The vast majority of theses in this collection are open access and freely available. There are a small number of theses that have access restricted to the WWU campus. For off-campus access to a thesis labeled "Campus Only Access," please log in here with your WWU universal ID, or talk to your librarian about requesting the restricted thesis through interlibrary loan.
Date of Award
Department or Program Affiliation
Master of Arts (MA)
Abel, Troy D.
Salazar, Debra J.
Toxic air pollution in the United States has been regulated through the Clean Air Act (CAA) since the 1970’s. Yet, a growing body of research suggests that the CAA’s air pollution management system has several blind spots. The CAA’s inability to identify and remedy pollution hot spots across the country. These hot spots are areas where air pollution exists but are often entirely overlooked because of the extreme hyperlocal scale and the current methods for identifying areas of concern outlined in the CAA for the Environmental Protection Agency. Researchers find that these hot spots are more prevalent in minority and low-income communities.
Because of the expense to install and operate traditional stationary air monitors, it is impossible to place a monitoring site in every community. My research explores a potential alternative to the traditional stationary air monitoring system set up in the CAA that may identify pockets of elevated toxic pollution. Using Orthotrichum lyellii as a bioindicator measuring six toxic pollutants, I created maps of potential toxic metal pollution hotspots in the Duwamish River Valley (DRV). This area includes the neighborhoods of Georgetown and South Park separated by the Duwamish River. This industrialized and heavily polluted area in South Seattle was revealed to ultimately contain hot spots of toxic air pollution. This project relied on data collected by community youths. I then applied spatial mapping to illuminate the Duwamish River Valley’s pollution disparities. Through this sort of mapping, it is possible not only to locate potential polluters in an area but to also empower communities to take action and improve the health and safety of the air they breathe.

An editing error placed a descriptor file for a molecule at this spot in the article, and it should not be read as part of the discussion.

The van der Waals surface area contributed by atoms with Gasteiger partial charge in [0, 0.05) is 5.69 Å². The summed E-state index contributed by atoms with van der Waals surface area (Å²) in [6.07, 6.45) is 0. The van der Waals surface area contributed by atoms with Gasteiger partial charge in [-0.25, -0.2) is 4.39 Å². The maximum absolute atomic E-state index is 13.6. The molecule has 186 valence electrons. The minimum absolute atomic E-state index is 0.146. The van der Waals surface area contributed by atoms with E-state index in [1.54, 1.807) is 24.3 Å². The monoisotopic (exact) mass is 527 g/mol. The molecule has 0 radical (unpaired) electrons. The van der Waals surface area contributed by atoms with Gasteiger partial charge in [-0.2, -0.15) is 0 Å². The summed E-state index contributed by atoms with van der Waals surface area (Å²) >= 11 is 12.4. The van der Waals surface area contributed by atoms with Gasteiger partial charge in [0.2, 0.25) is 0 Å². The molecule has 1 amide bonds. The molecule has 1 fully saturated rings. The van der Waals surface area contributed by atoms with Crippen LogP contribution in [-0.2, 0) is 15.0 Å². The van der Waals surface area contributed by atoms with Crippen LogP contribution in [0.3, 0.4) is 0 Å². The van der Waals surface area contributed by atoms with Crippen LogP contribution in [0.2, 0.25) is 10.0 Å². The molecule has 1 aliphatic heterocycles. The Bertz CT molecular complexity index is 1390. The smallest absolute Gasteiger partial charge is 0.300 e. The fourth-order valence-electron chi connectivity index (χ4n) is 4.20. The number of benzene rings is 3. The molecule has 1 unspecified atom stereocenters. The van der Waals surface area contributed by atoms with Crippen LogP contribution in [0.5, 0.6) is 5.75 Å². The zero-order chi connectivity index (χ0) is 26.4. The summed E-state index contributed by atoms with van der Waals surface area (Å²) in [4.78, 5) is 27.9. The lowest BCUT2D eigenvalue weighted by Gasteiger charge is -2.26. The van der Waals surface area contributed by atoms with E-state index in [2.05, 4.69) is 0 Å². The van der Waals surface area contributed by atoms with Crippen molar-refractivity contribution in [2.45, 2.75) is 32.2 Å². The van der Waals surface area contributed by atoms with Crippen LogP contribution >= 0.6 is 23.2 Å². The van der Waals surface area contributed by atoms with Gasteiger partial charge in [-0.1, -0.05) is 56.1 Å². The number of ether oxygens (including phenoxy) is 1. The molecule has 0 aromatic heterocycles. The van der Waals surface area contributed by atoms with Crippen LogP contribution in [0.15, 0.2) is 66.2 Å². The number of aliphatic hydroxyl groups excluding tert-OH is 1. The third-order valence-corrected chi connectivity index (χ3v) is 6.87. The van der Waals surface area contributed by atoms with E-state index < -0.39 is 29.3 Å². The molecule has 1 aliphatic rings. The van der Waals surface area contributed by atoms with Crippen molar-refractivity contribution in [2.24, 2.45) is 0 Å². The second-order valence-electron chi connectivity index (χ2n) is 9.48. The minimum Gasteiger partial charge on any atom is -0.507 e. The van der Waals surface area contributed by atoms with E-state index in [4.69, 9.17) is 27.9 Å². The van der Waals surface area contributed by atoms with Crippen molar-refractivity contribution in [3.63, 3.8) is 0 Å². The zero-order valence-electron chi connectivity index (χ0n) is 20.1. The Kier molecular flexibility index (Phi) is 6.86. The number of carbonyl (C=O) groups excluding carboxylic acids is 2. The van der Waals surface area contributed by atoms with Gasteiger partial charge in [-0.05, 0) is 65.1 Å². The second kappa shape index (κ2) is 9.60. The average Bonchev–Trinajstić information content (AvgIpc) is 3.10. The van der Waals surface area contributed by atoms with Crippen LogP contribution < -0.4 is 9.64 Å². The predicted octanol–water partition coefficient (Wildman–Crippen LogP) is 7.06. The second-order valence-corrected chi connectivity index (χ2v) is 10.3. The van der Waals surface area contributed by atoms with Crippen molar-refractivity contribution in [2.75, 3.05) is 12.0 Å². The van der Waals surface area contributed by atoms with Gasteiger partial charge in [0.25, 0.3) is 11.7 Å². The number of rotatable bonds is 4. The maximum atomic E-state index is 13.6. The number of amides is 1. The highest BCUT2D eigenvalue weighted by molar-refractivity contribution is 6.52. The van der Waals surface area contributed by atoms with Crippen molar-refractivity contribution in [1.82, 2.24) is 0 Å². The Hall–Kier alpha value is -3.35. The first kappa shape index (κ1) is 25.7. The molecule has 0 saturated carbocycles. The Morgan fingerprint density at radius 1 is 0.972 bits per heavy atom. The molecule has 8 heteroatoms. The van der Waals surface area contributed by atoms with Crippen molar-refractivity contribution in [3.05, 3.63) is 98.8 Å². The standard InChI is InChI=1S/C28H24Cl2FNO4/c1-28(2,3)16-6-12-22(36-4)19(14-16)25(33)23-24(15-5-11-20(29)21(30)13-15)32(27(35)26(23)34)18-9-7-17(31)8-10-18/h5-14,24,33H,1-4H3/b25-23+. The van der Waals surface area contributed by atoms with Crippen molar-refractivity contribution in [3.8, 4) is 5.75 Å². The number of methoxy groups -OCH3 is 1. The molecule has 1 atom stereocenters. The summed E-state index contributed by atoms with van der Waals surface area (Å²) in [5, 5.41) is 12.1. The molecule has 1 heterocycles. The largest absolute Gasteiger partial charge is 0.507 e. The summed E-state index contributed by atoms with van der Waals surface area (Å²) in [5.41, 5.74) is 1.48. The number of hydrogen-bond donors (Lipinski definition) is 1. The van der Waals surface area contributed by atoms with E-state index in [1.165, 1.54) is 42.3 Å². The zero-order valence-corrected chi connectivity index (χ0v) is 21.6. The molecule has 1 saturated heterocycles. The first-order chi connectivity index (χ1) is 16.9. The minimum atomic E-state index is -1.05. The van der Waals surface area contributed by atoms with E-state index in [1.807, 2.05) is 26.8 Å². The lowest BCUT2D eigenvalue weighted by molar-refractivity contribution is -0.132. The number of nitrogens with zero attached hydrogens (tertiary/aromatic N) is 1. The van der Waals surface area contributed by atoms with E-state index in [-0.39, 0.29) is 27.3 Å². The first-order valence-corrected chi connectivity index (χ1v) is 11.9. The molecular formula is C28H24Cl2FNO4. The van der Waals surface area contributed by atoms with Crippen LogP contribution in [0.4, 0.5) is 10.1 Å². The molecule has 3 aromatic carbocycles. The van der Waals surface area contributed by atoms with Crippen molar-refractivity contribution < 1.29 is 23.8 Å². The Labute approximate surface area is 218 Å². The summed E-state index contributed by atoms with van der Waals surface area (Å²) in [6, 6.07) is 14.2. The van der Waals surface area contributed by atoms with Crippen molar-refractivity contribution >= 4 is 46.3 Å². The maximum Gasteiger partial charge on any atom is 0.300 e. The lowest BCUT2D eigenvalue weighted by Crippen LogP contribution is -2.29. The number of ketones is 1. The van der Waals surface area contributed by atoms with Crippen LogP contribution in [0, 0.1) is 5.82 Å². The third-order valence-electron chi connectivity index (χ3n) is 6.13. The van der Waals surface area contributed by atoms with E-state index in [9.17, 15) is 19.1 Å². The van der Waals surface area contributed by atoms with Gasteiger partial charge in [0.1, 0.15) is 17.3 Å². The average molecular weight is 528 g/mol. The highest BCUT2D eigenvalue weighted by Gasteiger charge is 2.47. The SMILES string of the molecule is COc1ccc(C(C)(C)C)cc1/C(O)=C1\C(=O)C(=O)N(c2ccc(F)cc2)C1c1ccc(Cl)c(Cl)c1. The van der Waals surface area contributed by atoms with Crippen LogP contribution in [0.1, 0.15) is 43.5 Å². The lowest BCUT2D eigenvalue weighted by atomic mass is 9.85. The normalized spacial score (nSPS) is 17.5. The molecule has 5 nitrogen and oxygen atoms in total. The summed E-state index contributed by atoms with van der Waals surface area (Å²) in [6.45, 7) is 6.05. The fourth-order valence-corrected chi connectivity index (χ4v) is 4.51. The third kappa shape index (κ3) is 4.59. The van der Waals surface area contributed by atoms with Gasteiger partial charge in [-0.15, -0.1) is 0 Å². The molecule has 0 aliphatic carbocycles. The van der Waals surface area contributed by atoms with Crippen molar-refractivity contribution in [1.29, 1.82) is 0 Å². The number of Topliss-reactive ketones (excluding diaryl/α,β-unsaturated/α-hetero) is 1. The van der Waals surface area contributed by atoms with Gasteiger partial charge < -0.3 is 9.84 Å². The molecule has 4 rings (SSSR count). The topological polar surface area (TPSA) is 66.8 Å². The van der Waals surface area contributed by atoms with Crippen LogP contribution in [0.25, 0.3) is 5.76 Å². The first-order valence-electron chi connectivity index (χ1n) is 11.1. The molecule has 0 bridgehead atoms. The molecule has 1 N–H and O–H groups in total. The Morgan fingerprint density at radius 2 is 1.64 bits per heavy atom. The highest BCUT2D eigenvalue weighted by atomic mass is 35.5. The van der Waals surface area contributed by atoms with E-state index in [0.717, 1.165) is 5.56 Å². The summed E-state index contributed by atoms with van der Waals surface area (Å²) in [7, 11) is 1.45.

CAA, Clean air act, moss, Duwamish River Valley, toxic air pollution, air pollution, biomonitor, community science, South Seattle
Western Washington University
Subjects – Names (LCNAF)
United States. Clean Air Act
Subject – LCSH
Orthotrichales--Washington (State)--Duwamish River Valley; Air--Pollution--Washington (State)--Duwamish River Valley; Environmental monitoring--Washington (State)--Duwamish River Valley; Environmental justice--Washington (State)--Duwamish River Valley
Duwamish River Valley (Wash.)
Copying of this document in whole or in part is allowable only for scholarly purposes. It is understood, however, that any copying or publication of this document for commercial purposes, or for financial gain, shall not be allowed without the author’s written permission.
Hayes, Allison, "Seeing Environmental Injustice Through Moss-Colored Glasses: Neighborhood Monitoring of Toxic Metal Air Pollution Disparities with Orthotrichum lyellii" (2023). WWU Graduate School Collection. 1254.